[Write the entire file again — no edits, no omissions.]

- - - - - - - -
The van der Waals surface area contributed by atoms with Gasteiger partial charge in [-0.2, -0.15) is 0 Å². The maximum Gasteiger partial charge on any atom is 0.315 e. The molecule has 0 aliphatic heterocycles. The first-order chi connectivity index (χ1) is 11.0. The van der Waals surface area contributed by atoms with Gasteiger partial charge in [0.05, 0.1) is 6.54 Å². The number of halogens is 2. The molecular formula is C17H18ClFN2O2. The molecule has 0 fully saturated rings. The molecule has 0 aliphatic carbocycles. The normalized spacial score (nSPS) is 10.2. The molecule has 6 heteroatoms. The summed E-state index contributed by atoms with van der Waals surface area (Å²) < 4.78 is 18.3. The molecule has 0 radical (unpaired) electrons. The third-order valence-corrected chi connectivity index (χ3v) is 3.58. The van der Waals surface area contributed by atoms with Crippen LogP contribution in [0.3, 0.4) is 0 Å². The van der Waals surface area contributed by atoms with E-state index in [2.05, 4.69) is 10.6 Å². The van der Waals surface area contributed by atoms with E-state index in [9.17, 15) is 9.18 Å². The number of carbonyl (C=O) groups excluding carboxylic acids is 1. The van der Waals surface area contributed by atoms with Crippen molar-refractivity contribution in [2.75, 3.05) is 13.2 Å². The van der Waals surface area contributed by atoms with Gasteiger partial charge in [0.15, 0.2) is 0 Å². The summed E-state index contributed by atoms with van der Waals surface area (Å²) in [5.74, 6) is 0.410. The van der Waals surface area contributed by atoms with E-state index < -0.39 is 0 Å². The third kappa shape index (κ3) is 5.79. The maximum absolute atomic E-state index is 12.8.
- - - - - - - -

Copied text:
The van der Waals surface area contributed by atoms with Gasteiger partial charge in [-0.2, -0.15) is 0 Å². The maximum Gasteiger partial charge on any atom is 0.315 e. The molecule has 0 aliphatic heterocycles. The first-order chi connectivity index (χ1) is 11.0. The van der Waals surface area contributed by atoms with Gasteiger partial charge in [0.05, 0.1) is 6.54 Å². The number of halogens is 2. The molecular formula is C17H18ClFN2O2. The molecule has 0 fully saturated rings. The molecule has 0 aliphatic carbocycles. The normalized spacial score (nSPS) is 10.2. The molecule has 6 heteroatoms. The summed E-state index contributed by atoms with van der Waals surface area (Å²) < 4.78 is 18.3. The molecule has 0 radical (unpaired) electrons. The third-order valence-corrected chi connectivity index (χ3v) is 3.58. The van der Waals surface area contributed by atoms with Crippen LogP contribution in [0.3, 0.4) is 0 Å². The van der Waals surface area contributed by atoms with E-state index in [2.05, 4.69) is 10.6 Å². The van der Waals surface area contributed by atoms with E-state index in [9.17, 15) is 9.18 Å². The number of carbonyl (C=O) groups excluding carboxylic acids is 1. The van der Waals surface area contributed by atoms with Crippen molar-refractivity contribution in [2.75, 3.05) is 13.2 Å². The van der Waals surface area contributed by atoms with Gasteiger partial charge in [0.15, 0.2) is 0 Å². The summed E-state index contributed by atoms with van der Waals surface area (Å²) in [5.74, 6) is 0.410. The van der Waals surface area contributed by atoms with E-state index < -0.39 is 0 Å². The third kappa shape index (κ3) is 5.79. The maximum absolute atomic E-state index is 12.8.